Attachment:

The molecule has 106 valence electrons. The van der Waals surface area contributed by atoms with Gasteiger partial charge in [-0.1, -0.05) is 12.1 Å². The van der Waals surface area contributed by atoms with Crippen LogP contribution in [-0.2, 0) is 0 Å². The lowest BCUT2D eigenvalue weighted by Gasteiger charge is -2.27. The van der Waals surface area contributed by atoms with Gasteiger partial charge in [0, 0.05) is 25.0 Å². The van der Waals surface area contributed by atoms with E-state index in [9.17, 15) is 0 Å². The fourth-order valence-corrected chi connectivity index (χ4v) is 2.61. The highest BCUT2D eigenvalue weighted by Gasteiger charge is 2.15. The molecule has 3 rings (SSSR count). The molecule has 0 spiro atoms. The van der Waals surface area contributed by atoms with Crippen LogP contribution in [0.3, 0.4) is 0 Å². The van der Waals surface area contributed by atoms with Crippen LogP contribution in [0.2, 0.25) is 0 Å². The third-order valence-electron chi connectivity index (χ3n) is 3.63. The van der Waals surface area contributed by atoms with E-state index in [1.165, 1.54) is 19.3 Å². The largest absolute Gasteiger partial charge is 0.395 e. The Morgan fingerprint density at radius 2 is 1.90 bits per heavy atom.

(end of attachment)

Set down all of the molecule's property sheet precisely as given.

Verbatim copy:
The molecule has 106 valence electrons. The van der Waals surface area contributed by atoms with Gasteiger partial charge in [-0.1, -0.05) is 12.1 Å². The van der Waals surface area contributed by atoms with Crippen LogP contribution in [-0.2, 0) is 0 Å². The lowest BCUT2D eigenvalue weighted by Gasteiger charge is -2.27. The van der Waals surface area contributed by atoms with Gasteiger partial charge in [0, 0.05) is 25.0 Å². The van der Waals surface area contributed by atoms with E-state index in [9.17, 15) is 0 Å². The fourth-order valence-corrected chi connectivity index (χ4v) is 2.61. The highest BCUT2D eigenvalue weighted by Gasteiger charge is 2.15. The molecule has 3 rings (SSSR count). The molecule has 0 spiro atoms. The van der Waals surface area contributed by atoms with Crippen LogP contribution in [0.3, 0.4) is 0 Å². The van der Waals surface area contributed by atoms with Crippen LogP contribution in [0.2, 0.25) is 0 Å². The third-order valence-electron chi connectivity index (χ3n) is 3.63. The van der Waals surface area contributed by atoms with E-state index in [1.165, 1.54) is 19.3 Å². The largest absolute Gasteiger partial charge is 0.395 e. The Morgan fingerprint density at radius 2 is 1.90 bits per heavy atom.